cortex a7-a15

Should Cortex A7 Be Used in High-End Devices, Too?

July 22, 2013 - Written By Lucian Armasu

A recent article on EETimes compares the Cortex A7 core to the Cortex A15, and reaches the conclusion that perhaps it would be better to use Cortex A7 in most, if not all situation, because it’s a much more efficient chip.  Cortex A7 takes about 1/5 of the space Cortex A15 takes inside a chip, and uses 5 times less power consumption, too, yet it’s only about 2-3x less powerful. So why aren’t we using Cortex A7 everywhere?

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The answer is because the comparison is not entirely fair. Yes, we’ve seen TSMC experiment with Cortex A9 before and push it even to 3.1 Ghz, but Cortex A7 was never meant to reach such high clock speeds. It was built for low-end and mid-range phones, that can’t afford to pay a lot on the chips, nor on the batteries. That means low-end phones can get good enough performance with Cortex A7 (around Cortex A8 level), and the phones using them don’t need large batteries either, because the chip is very efficient, so it can achieve the same battery life as higher-end devices, but with smaller batteries. That means lower costs for the lower end phones.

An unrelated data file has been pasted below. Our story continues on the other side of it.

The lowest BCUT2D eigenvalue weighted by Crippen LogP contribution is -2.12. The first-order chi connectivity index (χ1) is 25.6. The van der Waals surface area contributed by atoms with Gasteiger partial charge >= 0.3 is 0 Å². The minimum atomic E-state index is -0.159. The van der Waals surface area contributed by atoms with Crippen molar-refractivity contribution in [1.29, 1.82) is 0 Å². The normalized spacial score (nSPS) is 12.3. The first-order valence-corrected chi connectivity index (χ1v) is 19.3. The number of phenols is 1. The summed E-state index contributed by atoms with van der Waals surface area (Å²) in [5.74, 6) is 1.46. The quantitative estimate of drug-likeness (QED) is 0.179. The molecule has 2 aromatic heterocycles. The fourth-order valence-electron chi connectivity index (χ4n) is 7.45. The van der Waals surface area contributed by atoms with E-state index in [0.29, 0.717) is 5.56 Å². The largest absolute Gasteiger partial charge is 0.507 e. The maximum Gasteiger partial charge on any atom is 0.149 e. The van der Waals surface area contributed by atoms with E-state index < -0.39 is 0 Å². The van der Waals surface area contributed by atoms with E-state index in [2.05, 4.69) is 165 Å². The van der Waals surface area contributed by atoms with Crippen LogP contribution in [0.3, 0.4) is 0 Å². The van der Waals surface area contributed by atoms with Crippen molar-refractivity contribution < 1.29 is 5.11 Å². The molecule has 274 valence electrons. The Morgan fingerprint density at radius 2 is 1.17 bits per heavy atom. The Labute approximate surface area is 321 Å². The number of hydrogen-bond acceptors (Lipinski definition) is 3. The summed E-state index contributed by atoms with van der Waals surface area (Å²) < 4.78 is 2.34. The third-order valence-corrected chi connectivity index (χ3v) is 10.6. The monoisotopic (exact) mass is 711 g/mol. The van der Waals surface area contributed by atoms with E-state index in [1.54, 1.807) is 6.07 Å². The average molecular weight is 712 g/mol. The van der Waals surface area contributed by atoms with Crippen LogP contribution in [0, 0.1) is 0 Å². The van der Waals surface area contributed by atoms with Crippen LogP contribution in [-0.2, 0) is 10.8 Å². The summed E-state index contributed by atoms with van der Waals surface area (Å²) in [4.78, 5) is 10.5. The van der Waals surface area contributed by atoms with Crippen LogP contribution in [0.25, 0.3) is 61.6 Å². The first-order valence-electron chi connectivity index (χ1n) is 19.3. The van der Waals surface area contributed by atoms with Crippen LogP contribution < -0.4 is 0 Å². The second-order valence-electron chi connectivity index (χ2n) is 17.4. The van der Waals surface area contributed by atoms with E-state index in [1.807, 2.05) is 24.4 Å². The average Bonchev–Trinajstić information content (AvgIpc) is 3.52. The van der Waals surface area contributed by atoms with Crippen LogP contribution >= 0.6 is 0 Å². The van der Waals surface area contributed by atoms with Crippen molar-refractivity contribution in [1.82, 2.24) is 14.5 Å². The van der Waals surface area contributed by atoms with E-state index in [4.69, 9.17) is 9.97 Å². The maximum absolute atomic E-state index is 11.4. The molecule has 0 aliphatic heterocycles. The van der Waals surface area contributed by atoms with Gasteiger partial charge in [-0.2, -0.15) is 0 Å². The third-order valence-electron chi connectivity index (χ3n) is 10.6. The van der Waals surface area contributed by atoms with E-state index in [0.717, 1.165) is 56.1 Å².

Even if you doubled or tripled the clock speed of Cortex A7, you probably wouldn’t get the performance of Cortex A15 either. Cortex A15 is a more advanced architecture, that handles certain types of instructions a lot better than a simpler chip design like the one in Cortex A7. That’s why so far Cortex A15 can achieve higher performance with lower clock speeds even compared to the Qualcomm S800.

Also, a quad-core Cortex A7 may be faster for heavily multi-threaded apps, but as we all know most apps are heavily single-threaded. So even if in theory a quad core Cortex A7 can beat a single core Cortex A15, in reality that single core should have much faster performance for most apps. Plus, high-end phones today come with quad core Cortex A15 cores anyway, so Cortex A7 can’t possibly match that.

All this being said, Cortex A7 is a great chip for the low-end, and this chip combined with Android Jelly Bean, should give a very decent experience even for sub $100 unlocked Android smartphones in emerging markets. It should be an even better match for phones arriving with Android 5.0, which is rumored to run better on lower-end devices.